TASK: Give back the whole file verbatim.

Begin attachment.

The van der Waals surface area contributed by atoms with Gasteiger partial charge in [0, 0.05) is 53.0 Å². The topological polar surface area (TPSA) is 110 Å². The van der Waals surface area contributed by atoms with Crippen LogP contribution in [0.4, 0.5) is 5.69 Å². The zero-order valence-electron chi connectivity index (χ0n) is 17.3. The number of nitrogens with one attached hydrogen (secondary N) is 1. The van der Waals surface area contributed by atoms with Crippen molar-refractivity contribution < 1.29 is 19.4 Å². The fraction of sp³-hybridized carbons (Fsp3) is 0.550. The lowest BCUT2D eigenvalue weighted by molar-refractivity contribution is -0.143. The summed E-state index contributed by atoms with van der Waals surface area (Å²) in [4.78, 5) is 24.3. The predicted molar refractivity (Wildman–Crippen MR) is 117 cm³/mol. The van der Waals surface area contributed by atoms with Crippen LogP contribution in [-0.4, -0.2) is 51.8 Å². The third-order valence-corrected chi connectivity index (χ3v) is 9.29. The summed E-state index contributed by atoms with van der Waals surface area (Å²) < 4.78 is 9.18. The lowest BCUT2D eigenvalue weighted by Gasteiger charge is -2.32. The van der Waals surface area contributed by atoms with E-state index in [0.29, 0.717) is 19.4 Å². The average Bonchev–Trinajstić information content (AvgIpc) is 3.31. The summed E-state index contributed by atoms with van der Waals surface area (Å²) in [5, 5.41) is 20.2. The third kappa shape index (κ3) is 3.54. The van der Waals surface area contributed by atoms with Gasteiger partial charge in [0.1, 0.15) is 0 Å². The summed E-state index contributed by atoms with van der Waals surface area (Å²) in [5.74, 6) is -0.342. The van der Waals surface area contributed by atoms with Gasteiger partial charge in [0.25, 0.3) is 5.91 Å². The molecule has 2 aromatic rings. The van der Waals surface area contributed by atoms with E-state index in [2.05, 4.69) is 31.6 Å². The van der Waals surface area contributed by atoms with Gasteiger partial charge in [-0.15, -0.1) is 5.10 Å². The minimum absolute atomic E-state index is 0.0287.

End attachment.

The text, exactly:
The van der Waals surface area contributed by atoms with Gasteiger partial charge in [0, 0.05) is 53.0 Å². The topological polar surface area (TPSA) is 110 Å². The van der Waals surface area contributed by atoms with Crippen LogP contribution in [0.4, 0.5) is 5.69 Å². The zero-order valence-electron chi connectivity index (χ0n) is 17.3. The number of nitrogens with one attached hydrogen (secondary N) is 1. The van der Waals surface area contributed by atoms with Crippen molar-refractivity contribution < 1.29 is 19.4 Å². The fraction of sp³-hybridized carbons (Fsp3) is 0.550. The lowest BCUT2D eigenvalue weighted by molar-refractivity contribution is -0.143. The summed E-state index contributed by atoms with van der Waals surface area (Å²) in [4.78, 5) is 24.3. The predicted molar refractivity (Wildman–Crippen MR) is 117 cm³/mol. The van der Waals surface area contributed by atoms with Crippen LogP contribution in [-0.4, -0.2) is 51.8 Å². The third-order valence-corrected chi connectivity index (χ3v) is 9.29. The summed E-state index contributed by atoms with van der Waals surface area (Å²) < 4.78 is 9.18. The lowest BCUT2D eigenvalue weighted by Gasteiger charge is -2.32. The van der Waals surface area contributed by atoms with E-state index in [0.29, 0.717) is 19.4 Å². The average Bonchev–Trinajstić information content (AvgIpc) is 3.31. The summed E-state index contributed by atoms with van der Waals surface area (Å²) in [5, 5.41) is 20.2. The third kappa shape index (κ3) is 3.54. The van der Waals surface area contributed by atoms with Gasteiger partial charge in [0.1, 0.15) is 0 Å². The summed E-state index contributed by atoms with van der Waals surface area (Å²) in [5.74, 6) is -0.342. The van der Waals surface area contributed by atoms with Gasteiger partial charge in [0.25, 0.3) is 5.91 Å². The molecule has 2 aromatic rings. The van der Waals surface area contributed by atoms with E-state index in [2.05, 4.69) is 31.6 Å². The van der Waals surface area contributed by atoms with Gasteiger partial charge in [-0.15, -0.1) is 5.10 Å². The minimum absolute atomic E-state index is 0.0287.